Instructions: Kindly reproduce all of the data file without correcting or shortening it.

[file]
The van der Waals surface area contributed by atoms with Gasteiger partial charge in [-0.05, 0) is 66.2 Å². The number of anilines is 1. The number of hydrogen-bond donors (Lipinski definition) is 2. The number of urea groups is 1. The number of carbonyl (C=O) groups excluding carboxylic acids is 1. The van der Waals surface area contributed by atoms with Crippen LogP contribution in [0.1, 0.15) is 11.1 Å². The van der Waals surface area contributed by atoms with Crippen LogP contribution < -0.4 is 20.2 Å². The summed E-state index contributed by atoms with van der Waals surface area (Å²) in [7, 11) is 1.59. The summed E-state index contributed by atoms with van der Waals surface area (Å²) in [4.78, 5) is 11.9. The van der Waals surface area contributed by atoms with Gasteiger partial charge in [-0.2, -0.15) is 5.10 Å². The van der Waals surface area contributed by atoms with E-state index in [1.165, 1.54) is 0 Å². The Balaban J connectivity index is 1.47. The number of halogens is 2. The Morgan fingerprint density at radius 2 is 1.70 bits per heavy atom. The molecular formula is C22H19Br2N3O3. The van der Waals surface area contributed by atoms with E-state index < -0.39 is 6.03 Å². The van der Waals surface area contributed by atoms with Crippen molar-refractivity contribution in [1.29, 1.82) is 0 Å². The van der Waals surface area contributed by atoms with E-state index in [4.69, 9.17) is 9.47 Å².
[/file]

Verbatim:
The van der Waals surface area contributed by atoms with Gasteiger partial charge in [-0.05, 0) is 66.2 Å². The number of anilines is 1. The number of hydrogen-bond donors (Lipinski definition) is 2. The number of urea groups is 1. The number of carbonyl (C=O) groups excluding carboxylic acids is 1. The van der Waals surface area contributed by atoms with Crippen LogP contribution in [0.1, 0.15) is 11.1 Å². The van der Waals surface area contributed by atoms with Crippen LogP contribution < -0.4 is 20.2 Å². The summed E-state index contributed by atoms with van der Waals surface area (Å²) in [7, 11) is 1.59. The summed E-state index contributed by atoms with van der Waals surface area (Å²) in [4.78, 5) is 11.9. The van der Waals surface area contributed by atoms with Gasteiger partial charge in [-0.2, -0.15) is 5.10 Å². The van der Waals surface area contributed by atoms with E-state index in [1.165, 1.54) is 0 Å². The Balaban J connectivity index is 1.47. The number of halogens is 2. The Morgan fingerprint density at radius 2 is 1.70 bits per heavy atom. The molecular formula is C22H19Br2N3O3. The van der Waals surface area contributed by atoms with E-state index < -0.39 is 6.03 Å². The van der Waals surface area contributed by atoms with Crippen molar-refractivity contribution in [1.29, 1.82) is 0 Å². The van der Waals surface area contributed by atoms with E-state index in [4.69, 9.17) is 9.47 Å².